Philippines says U.S. military to upgrade bases, defense deal intact
The United States will upgrade and build facilities on Philippine military bases this year, Manila’s defense minister said on Thursday, bolstering an alliance strained by President Rodrigo Duterte’s opposition to a U.S. troop presence.
The Pentagon gave the green light to start the work as part of an Enhanced Defence Cooperation Agreement (EDCA), a 2014 pact that Duterte has threatened to scrap during barrages of hostility towards the former colonial power.
“EDCA is still on,” Defence Secretary Delfin Lorenzana told a news conference.
EDCA allows the expansion of rotational deployment of U.S. ships, aircraft and troops at five bases in the Philippines as well as the storage of equipment for humanitarian and maritime security operations.
Lorenzana said Washington had committed to build warehouses, barracks and runways in the five agreed locations and Duterte was aware of projects and had promised to honor all existing agreements with the United States.
This week, Republican U.S. Senator John McCain, who headed the U.S. Senate’s Armed Services Committee, proposed $7.5 billion of new military funding for U.S. forces and their allies in the Asia-Pacific.
The geopolitical landscape in Asia has been shaken up by Duterte’s grudge against Washington, his overtures towards erstwhile adversary China, and the election of U.S. President Donald Trump, whose administration has indicated it may take a tough line on China’s activities in the South China Sea.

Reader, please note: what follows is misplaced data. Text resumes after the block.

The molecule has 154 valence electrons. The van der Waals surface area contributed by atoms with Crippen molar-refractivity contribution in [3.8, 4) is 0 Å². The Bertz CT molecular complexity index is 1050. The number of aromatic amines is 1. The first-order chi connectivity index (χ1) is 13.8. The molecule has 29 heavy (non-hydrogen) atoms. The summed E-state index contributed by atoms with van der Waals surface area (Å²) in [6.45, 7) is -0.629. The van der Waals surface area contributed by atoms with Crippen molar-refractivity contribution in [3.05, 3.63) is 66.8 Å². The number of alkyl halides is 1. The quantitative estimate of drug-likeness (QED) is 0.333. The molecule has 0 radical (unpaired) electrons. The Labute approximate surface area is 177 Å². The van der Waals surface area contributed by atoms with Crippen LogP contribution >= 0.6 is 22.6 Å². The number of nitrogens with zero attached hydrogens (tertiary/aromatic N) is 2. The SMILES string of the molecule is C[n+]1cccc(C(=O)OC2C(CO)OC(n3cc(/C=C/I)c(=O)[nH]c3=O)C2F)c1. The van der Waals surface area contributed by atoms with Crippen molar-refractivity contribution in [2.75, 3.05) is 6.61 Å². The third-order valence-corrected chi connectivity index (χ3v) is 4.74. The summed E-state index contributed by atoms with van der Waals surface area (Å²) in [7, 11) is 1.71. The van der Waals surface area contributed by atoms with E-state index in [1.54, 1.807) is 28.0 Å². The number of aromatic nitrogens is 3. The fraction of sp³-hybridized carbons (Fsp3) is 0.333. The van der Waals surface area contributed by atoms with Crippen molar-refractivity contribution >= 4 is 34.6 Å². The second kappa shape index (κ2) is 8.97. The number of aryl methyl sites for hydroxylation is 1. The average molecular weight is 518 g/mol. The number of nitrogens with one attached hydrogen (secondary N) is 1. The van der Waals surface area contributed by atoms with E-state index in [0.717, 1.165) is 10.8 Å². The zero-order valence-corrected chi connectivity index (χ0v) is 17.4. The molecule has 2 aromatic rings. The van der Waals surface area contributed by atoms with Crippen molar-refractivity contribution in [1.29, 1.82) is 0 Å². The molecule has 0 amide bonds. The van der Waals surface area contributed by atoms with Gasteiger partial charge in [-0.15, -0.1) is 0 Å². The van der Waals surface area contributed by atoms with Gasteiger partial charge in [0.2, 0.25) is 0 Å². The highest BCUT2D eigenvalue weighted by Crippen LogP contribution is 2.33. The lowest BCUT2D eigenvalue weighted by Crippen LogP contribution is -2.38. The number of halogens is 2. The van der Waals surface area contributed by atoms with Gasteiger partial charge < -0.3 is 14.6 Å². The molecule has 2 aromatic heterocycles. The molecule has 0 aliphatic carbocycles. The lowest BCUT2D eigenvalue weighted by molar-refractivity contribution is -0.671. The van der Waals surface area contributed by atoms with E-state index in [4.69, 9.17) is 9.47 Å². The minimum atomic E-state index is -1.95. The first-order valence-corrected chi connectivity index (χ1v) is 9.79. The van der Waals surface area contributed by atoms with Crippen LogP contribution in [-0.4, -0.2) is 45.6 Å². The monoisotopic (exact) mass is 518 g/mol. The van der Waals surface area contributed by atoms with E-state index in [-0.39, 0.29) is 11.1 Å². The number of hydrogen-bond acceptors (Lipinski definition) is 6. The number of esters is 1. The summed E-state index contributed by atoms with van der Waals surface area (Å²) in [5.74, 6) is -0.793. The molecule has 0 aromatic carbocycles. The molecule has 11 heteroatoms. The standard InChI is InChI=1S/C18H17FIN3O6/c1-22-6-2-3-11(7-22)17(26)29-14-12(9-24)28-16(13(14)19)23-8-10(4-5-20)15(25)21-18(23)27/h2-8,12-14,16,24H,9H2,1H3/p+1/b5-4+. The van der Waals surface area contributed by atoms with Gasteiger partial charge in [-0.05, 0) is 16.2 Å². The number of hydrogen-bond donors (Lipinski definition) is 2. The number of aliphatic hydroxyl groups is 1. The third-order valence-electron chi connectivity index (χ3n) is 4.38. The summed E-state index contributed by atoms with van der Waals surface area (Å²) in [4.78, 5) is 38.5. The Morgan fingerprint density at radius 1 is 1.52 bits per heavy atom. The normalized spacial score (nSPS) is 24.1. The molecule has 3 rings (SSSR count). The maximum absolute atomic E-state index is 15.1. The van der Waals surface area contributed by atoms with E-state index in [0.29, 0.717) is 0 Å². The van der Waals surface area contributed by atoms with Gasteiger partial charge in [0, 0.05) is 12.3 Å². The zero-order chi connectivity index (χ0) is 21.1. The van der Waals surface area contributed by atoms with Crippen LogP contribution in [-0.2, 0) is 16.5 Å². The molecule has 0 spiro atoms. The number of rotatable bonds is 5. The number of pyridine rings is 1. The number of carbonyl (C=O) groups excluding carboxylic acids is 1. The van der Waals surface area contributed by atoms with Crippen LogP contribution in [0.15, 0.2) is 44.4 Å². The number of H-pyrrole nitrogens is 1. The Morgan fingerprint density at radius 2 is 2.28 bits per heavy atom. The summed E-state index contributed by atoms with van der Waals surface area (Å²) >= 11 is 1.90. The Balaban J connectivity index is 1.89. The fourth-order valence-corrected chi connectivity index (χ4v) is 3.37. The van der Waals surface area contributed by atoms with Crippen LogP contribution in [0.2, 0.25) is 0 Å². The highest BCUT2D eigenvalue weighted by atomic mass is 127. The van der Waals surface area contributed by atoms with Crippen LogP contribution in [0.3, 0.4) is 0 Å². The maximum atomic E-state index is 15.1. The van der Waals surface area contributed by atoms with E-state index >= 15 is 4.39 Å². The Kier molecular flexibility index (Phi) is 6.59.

The Philippines has said it wants no part in anything confrontational in the strategic waterway and will not jeopardize promises of extensive Chinese trade and investment, and offers of military hardware, that Duterte has got since he launched his surprise foreign policy shift.
Lorenzana said the Philippines had asked China for two to three fast boats, two drones, sniper rifles and a robot for bomb disposal, in a $14 million arms donation from China.
The arms package would be used to support operations against Islamist Abu Sayyaf militants in the southern Philippines, he said.
“If these are quality equipment, we will probably buy more,” he said.
Lorenzana said Russia was offering hardware such as ships, submarines, planes and helicopters.
As with China, those offers have come as a result of a charm offensive by Duterte, who has praised Russia and its leadership. He last year said if Russia and China started a “new order” in the world, he would be the first to join.
Duterte was infuriated by U.S. expressions of concern about extra-judicial killings in a campaign against drugs he launched after he took office in June.
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